Many differentiated thyroid cancers express TSH receptors and, therefore, remain responsive to TSH. Higher serum TSH levels, even within normal range, are associated with increased thyroid cancer risk in patients with thyroid nodules. These observations provide the rationale for T4 suppression of TSH in patients with thyroid cancer. Residual expression of TSH receptors also allows TSH-stimulated uptake of 131I therapy (see below).
Oncogenes and tumor-suppressor genes
Thyroid cancers are monoclonal in origin, consistent with the idea that they originate as a consequence of mutations that confer a growth advantage to a single cell. In addition to increased rates of proliferation, some thyroid cancers exhibit impaired apoptosis and features that enhance invasion, angiogenesis, and metastasis. Thyroid neoplasms have been analyzed for a variety of genetic alterations, but without clear evidence of an ordered acquisition of somatic mutations as they progress from the benign to the malignant state. On the other hand, certain mutations are relatively specific for thyroid neoplasia, some of which correlate with histologic classification (Table 50-5).
TABLE 50-5GENETIC ALTERATIONS IN THYROID NEOPLASIA ||Download (.pdf) TABLE 50-5 GENETIC ALTERATIONS IN THYROID NEOPLASIA
|Gene/Protein ||Type of Gene ||Chromosomal Location ||Genetic Abnormality ||Tumor |
|TSH receptor ||GPCR receptor ||14q31 ||Point mutations ||Toxic adenoma, differentiated carcinomas |
|GSα ||G protein ||20q13.2 ||Point mutations ||Toxic adenoma, differentiated carcinomas |
|RET/PTC ||Receptor tyrosine kinase ||10q11.2 ||Rearrangements ||PTC (more common in radiation-induced tumors) |
| || || ||PTC1: inv(10)(q11.2q21) || |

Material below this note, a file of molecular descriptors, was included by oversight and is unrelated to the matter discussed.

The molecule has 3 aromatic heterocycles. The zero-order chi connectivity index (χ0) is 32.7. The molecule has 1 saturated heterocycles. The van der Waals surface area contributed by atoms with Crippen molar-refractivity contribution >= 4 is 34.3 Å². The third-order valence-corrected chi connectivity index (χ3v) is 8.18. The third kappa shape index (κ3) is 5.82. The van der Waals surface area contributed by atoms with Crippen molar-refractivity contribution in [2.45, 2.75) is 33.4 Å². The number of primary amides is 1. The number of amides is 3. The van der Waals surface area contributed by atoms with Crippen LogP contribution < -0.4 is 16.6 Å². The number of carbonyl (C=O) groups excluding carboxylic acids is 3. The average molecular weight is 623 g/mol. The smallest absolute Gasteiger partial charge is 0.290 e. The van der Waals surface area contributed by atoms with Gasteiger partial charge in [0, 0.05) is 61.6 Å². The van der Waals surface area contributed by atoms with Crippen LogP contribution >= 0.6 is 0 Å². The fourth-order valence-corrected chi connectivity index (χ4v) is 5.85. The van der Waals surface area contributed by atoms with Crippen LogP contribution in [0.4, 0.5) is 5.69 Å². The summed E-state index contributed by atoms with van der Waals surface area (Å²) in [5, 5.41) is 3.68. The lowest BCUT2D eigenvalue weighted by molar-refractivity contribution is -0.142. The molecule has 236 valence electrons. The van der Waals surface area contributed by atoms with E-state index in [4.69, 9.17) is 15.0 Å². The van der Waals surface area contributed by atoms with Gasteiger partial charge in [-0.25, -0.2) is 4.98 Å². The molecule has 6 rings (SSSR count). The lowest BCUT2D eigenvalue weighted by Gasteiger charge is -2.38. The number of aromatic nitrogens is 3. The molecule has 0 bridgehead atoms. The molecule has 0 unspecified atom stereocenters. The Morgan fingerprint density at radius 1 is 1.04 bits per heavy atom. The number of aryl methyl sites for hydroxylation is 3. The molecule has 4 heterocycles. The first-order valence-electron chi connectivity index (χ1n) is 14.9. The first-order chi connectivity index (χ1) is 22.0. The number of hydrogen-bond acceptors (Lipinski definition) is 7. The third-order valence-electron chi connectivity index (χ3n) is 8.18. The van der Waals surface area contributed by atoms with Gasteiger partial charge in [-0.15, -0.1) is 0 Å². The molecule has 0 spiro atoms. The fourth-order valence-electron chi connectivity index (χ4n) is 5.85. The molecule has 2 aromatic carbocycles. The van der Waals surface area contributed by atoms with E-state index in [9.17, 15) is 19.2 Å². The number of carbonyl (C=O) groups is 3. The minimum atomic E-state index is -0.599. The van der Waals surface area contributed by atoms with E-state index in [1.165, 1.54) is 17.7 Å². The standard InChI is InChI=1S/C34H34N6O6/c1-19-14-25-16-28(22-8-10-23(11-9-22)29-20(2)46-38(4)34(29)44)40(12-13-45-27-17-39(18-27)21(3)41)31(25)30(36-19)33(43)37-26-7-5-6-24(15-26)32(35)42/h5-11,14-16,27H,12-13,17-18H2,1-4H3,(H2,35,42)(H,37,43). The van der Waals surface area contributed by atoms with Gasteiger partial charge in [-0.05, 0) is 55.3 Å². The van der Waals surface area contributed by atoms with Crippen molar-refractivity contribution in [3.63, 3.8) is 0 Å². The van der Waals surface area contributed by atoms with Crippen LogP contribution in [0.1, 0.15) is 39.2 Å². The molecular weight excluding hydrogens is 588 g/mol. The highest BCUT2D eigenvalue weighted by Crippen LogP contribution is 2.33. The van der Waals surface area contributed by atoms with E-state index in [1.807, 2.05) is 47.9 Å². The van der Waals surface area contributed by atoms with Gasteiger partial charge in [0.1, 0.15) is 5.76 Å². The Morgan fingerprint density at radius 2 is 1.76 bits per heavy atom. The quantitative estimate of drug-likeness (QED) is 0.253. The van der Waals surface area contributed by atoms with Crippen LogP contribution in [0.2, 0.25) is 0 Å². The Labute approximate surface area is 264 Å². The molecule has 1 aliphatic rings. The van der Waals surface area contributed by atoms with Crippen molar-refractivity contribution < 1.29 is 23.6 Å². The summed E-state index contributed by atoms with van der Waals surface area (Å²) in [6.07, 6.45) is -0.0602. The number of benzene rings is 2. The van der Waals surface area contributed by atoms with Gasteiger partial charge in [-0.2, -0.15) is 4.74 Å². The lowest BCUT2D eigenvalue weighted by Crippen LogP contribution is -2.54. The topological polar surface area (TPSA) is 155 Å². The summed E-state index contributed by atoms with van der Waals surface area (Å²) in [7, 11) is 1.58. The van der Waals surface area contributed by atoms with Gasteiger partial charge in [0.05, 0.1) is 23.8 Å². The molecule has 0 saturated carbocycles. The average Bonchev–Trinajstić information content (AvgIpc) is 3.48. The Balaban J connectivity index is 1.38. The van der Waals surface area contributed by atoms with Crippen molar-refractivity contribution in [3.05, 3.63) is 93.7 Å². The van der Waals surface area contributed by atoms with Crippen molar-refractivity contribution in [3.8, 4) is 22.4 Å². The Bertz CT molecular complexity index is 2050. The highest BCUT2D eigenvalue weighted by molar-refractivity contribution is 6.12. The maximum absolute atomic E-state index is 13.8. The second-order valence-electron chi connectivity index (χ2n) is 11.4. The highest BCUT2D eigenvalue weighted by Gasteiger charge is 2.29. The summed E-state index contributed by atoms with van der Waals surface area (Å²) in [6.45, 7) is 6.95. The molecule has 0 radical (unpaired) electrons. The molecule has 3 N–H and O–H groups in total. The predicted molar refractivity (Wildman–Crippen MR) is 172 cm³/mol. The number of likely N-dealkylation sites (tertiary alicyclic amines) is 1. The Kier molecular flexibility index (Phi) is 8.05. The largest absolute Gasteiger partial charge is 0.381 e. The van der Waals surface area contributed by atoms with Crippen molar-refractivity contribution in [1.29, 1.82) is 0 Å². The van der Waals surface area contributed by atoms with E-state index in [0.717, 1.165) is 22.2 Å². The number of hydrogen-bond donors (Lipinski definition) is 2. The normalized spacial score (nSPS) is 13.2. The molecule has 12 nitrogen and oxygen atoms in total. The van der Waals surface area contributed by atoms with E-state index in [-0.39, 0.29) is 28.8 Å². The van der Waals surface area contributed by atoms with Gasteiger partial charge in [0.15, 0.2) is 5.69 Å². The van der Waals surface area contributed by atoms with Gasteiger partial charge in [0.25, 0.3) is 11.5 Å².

| || || ||PTC2: t(10;17)(q11.2;q23) || |
| || || ||PTC3: ELE1/TK || |
|RET ||Receptor tyrosine kinase ||10q11.2 ||Point mutations ||MEN 2, medullary thyroid cancer |
|BRAF ||MEK kinase ||7q24 ||Point mutations, rearrangements ||PTC, ATC |
|TRK ||Receptor tyrosine kinase ||1q23-24 ||Rearrangements ||Multinodular goiter, papillary thyroid cancer |
|RAS ||Signal transducing p21 ||NRAS 1p13.2 (most common); HRAS 11p15.5; KRAS 12p12.1 ||Point mutations ||Follicular thyroid cancer, PTC follicular variant, adenomas |
|p53 ||Tumor suppressor, cell cycle control, apoptosis ||17p13 ||Point mutations Deletion, insertion ||Anaplastic cancer |
|APC ||Tumor suppressor, adenomatous polyposis coli gene ||5q21-q22 ||Point mutations ||Anaplastic cancer, also associated with familial polyposis coli |
|p16 (MTS1, CDKN2A) ||Tumor suppressor, cell cycle control ||9p21 ||Deletions ||Differentiated carcinomas |
|p21/WAF ||Tumor suppressor, cell cycle control ||6p21.2 ||Overexpression ||Anaplastic cancer |
|MET ||Receptor tyrosine kinase ||7q31 ||Overexpression ||Follicular thyroid cancer |
|c-MYC ||Receptor tyrosine kinase ||8q24.12-13 ||Overexpression ||Differentiated carcinoma |
|PTEN ||Phosphatase ||10q23 ||Point mutations ||PTC in Cowden’s syndrome (multiple hamartomas, breast tumors, gastrointestinal polyps, thyroid tumors) |
|CTNNB1 ||β-Catenin ||3p22 ||Point mutations ||Anaplastic cancer |
|Loss of heterozygosity (LOH) ||? Tumor suppressors ||3p; 11q13, other loci ||Deletions ||Differentiated thyroid carcinomas, anaplastic cancer |
|PAX8-PPARγ1 ||Transcription factor-nuclear receptor fusion ||t(2;3)(q13;p25) ||Translocation ||Follicular adenoma or carcinoma, rare PTC follicular variant |
As described above, activating mutations of the TSH-R and the GSα subunit are associated with autonomously functioning nodules. Although these mutations induce thyroid cell growth, this type of nodule is almost always benign.